World Library  
Flag as Inappropriate
Email this Article
 

Christopher Langton

Christopher Langton
Chris Langton at SFI, 1989
Born 1948/1949
Nationality American
Alma mater University of Michigan
Known for Artificial life research

Christopher Langton (born 1948/1949) is an American computer scientist and one of the founders of the field of Los Alamos National Laboratory in 1987.[3]

Langton made numerous contributions to the field of artificial life, both in terms of simulation and computational models of given problems and to philosophical issues. He early identified the problems of information, computation and reproduction as intrinsically connected with complexity and its basic laws. Inspired by ideas coming from physics, particularly phase transitions, he developed several key concepts and quantitative measures for cellular automata and suggested that critical points separating order from disorder could play a very important role in shaping complex systems, particularly in biology. These ideas were also explored simultaneously, albeit with different approximations, by James P. Crutchfield and Per Bak among others.

A graduate of the University of Michigan, Langton created the Langton ant and Langton loop, both simple artificial life simulations, in addition to his Lambda parameter, a dimensionless measure of complexity and computation potential in cellular automata, given by a chosen state divided by all the possible states. For a 2-state, 1-r neighborhood, 1D cellular automata the value is close to 0.5. For a 2-state, Moore neighborhood, 2D cellular automata, like Conway's Life, the value is 0.273.

Langton is the first-born son of Jane Langton, author of books including the Homer Kelly Mysteries. He has two adult sons: Gabe and Colin.

Major publications

  • Christopher G. Langton. "Artificial Life: An Overview". (Editor), MIT Press, 1995.
  • Christopher G. Langton. "Artificial Life III: Proceedings of the Third Interdisciplinary Workshop on the Synthesis and Simulation of Living Systems". (Editor), Addison-Wesley, 1993.
  • Christopher G. Langton. "Life at the Edge of Chaos". in "Artificial Life II", Addison-Wesley, 1991.
  • Christopher G. Langton. "Artificial Life II: Proceedings of the Second Interdisciplinary Workshop on the Synthesis and Simulation of Living Systems". (Editor), Addison-Wesley, 1991.
  • Christopher G. Langton. "Computation at the edge of chaos". Physica D, 42, 1990.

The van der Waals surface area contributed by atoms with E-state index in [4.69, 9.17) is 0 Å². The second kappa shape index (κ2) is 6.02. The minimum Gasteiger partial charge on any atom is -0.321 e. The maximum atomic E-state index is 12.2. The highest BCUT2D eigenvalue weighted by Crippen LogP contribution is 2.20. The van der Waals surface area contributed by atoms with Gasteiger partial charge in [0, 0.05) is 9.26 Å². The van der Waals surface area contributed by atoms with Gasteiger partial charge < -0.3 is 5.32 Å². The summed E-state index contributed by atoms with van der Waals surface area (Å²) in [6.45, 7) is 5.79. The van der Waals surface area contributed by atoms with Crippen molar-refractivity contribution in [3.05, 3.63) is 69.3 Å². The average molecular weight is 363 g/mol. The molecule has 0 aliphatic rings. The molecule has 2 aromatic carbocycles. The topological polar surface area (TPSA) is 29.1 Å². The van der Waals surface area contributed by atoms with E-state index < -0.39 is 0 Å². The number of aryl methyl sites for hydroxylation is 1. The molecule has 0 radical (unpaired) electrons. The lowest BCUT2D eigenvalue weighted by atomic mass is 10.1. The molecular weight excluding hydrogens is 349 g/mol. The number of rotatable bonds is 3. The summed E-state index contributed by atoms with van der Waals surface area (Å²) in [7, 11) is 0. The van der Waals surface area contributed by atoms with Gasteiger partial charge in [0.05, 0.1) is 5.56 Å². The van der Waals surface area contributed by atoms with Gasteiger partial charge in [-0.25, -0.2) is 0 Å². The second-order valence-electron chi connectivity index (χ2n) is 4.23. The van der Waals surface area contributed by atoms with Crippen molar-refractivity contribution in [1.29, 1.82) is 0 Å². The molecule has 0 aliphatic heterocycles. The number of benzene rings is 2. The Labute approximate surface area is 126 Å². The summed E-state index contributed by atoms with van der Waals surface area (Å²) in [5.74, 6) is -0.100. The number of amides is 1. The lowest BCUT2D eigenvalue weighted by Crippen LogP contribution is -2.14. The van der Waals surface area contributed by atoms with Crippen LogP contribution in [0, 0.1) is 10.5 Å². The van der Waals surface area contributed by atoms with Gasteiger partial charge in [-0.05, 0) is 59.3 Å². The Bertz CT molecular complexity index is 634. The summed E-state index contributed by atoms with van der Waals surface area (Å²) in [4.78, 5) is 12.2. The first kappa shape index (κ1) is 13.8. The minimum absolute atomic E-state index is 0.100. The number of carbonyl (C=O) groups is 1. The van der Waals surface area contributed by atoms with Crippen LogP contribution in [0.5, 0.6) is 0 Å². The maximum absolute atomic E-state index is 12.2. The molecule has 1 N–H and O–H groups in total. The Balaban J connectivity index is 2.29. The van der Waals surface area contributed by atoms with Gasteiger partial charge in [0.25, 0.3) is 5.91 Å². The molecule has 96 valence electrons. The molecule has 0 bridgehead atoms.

• Christopher G. Langton. "Computation at the edge of Chaos: Phase-Transitions and Emergent Computation." Ph.D. Thesis, University of Michigan (1990).
  • Christopher G. Langton. "Is There a Sharp Phase Transition for Deterministic Cellular Automata?", with W.K Wootters, Physica D, 45, 1990.
  • Christopher G. Langton. "Artificial Life: Proceedings of an Interdisciplinary Workshop on the Synthesis and Simulation of Living Systems". (Editor), Addison-Wesley, 1988.
  • Christopher G. Langton. "Studying Artificial Life with Cellular Automata". Physica D, 22, 1986.
  • Christopher G. Langton. "Self Reproduction in Cellular Automata". Physica D, 10, 1984.
About Langton's work
  • A. GaJardo, A. Moreira, E. Goles. "Complexity of Langton's Ant". Discrete Applied Mathematics, 117, 2002.
  • M. Boden. "The Philosophy of Artificial Life". Oxford University Press, 1996.
  • Stuart Kauffman. Origins of Order: Self-Organization and Selection in Evolution. Oxford University Press, 1993.
  • Melanie Mitchell, Peter T. Hraber, and James P. Crutchfield. Revisiting the edge of chaos: Evolving cellular automata to perform computations. Complex Systems, 7:89–130, 1993.
  • Melanie Mitchell, James P. Crutchfield and Peter T. Hraber. Dynamics, Computation, and the "Edge of Chaos": A Re-Examination
  • J. P. Crutchfield and K. Young, "Computation at the Onset of Chaos", in Complexity, Entropy and the Physics of Information, W. Zurek, editor, SFI Studies in the Sciences of Complexity, VIII, Addison-Wesley, Reading, Massachusetts (1990) pp. 223–269.

See also

References

  1. ^ Christopher G Langton (1998). Artificial life: an overview. MIT Press. ISBN 0-262-62112-6.
  2. ^ Mohan Matthen et al. (2007). Philosophy of biology. Elsevier, 2007. ISBN 0-444-51543-7. p. 585.
  3. ^

External links

  • Explanation of Langton's Lambda
  • The Swarm development group
This article was sourced from Creative Commons Attribution-ShareAlike License; additional terms may apply. World Heritage Encyclopedia content is assembled from numerous content providers, Open Access Publishing, and in compliance with The Fair Access to Science and Technology Research Act (FASTR), Wikimedia Foundation, Inc., Public Library of Science, The Encyclopedia of Life, Open Book Publishers (OBP), PubMed, U.S. National Library of Medicine, National Center for Biotechnology Information, U.S. National Library of Medicine, National Institutes of Health (NIH), U.S. Department of Health & Human Services, and USA.gov, which sources content from all federal, state, local, tribal, and territorial government publication portals (.gov, .mil, .edu). Funding for USA.gov and content contributors is made possible from the U.S. Congress, E-Government Act of 2002.
 
Crowd sourced content that is contributed to World Heritage Encyclopedia is peer reviewed and edited by our editorial staff to ensure quality scholarly research articles.
 
By using this site, you agree to the Terms of Use and Privacy Policy. World Heritage Encyclopedia™ is a registered trademark of the World Public Library Association, a non-profit organization.
 



Copyright © World Library Foundation. All rights reserved. eBooks from Hawaii eBook Library are sponsored by the World Library Foundation,
a 501c(4) Member's Support Non-Profit Organization, and is NOT affiliated with any governmental agency or department.